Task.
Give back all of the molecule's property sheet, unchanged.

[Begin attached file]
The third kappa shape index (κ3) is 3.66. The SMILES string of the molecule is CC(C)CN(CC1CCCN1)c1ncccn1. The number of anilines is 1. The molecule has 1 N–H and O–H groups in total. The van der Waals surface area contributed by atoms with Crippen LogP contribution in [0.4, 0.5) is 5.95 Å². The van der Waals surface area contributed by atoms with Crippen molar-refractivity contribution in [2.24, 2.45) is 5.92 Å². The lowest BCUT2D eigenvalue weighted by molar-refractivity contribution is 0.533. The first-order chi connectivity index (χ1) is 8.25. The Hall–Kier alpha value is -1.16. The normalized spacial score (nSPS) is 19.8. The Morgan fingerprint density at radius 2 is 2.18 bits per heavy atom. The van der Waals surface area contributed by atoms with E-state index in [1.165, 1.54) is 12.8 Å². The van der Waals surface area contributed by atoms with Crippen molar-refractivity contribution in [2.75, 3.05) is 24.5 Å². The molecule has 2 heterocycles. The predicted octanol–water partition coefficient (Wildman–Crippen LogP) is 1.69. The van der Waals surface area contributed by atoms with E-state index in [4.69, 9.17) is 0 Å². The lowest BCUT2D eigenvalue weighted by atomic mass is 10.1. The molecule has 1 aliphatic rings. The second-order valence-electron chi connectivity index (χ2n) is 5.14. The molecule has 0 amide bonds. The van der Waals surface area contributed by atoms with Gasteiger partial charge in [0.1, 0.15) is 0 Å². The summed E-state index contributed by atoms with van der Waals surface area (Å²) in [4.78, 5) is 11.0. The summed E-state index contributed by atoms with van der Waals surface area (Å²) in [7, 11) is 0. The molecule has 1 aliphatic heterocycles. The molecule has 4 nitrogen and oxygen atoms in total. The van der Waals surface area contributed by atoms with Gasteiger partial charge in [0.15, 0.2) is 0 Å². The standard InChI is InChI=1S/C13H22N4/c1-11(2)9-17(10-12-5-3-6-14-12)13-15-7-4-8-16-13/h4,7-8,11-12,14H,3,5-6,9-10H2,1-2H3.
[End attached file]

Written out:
The third kappa shape index (κ3) is 3.66. The SMILES string of the molecule is CC(C)CN(CC1CCCN1)c1ncccn1. The number of anilines is 1. The molecule has 1 N–H and O–H groups in total. The van der Waals surface area contributed by atoms with Crippen LogP contribution in [0.4, 0.5) is 5.95 Å². The van der Waals surface area contributed by atoms with Crippen molar-refractivity contribution in [2.24, 2.45) is 5.92 Å². The lowest BCUT2D eigenvalue weighted by molar-refractivity contribution is 0.533. The first-order chi connectivity index (χ1) is 8.25. The Hall–Kier alpha value is -1.16. The normalized spacial score (nSPS) is 19.8. The Morgan fingerprint density at radius 2 is 2.18 bits per heavy atom. The van der Waals surface area contributed by atoms with E-state index in [1.165, 1.54) is 12.8 Å². The van der Waals surface area contributed by atoms with Crippen molar-refractivity contribution in [2.75, 3.05) is 24.5 Å². The molecule has 2 heterocycles. The predicted octanol–water partition coefficient (Wildman–Crippen LogP) is 1.69. The van der Waals surface area contributed by atoms with E-state index in [4.69, 9.17) is 0 Å². The lowest BCUT2D eigenvalue weighted by atomic mass is 10.1. The molecule has 1 aliphatic rings. The second-order valence-electron chi connectivity index (χ2n) is 5.14. The molecule has 0 amide bonds. The van der Waals surface area contributed by atoms with Gasteiger partial charge in [0.1, 0.15) is 0 Å². The summed E-state index contributed by atoms with van der Waals surface area (Å²) in [4.78, 5) is 11.0. The summed E-state index contributed by atoms with van der Waals surface area (Å²) in [7, 11) is 0. The molecule has 1 aliphatic heterocycles. The molecule has 4 nitrogen and oxygen atoms in total. The van der Waals surface area contributed by atoms with Gasteiger partial charge in [0.15, 0.2) is 0 Å². The standard InChI is InChI=1S/C13H22N4/c1-11(2)9-17(10-12-5-3-6-14-12)13-15-7-4-8-16-13/h4,7-8,11-12,14H,3,5-6,9-10H2,1-2H3.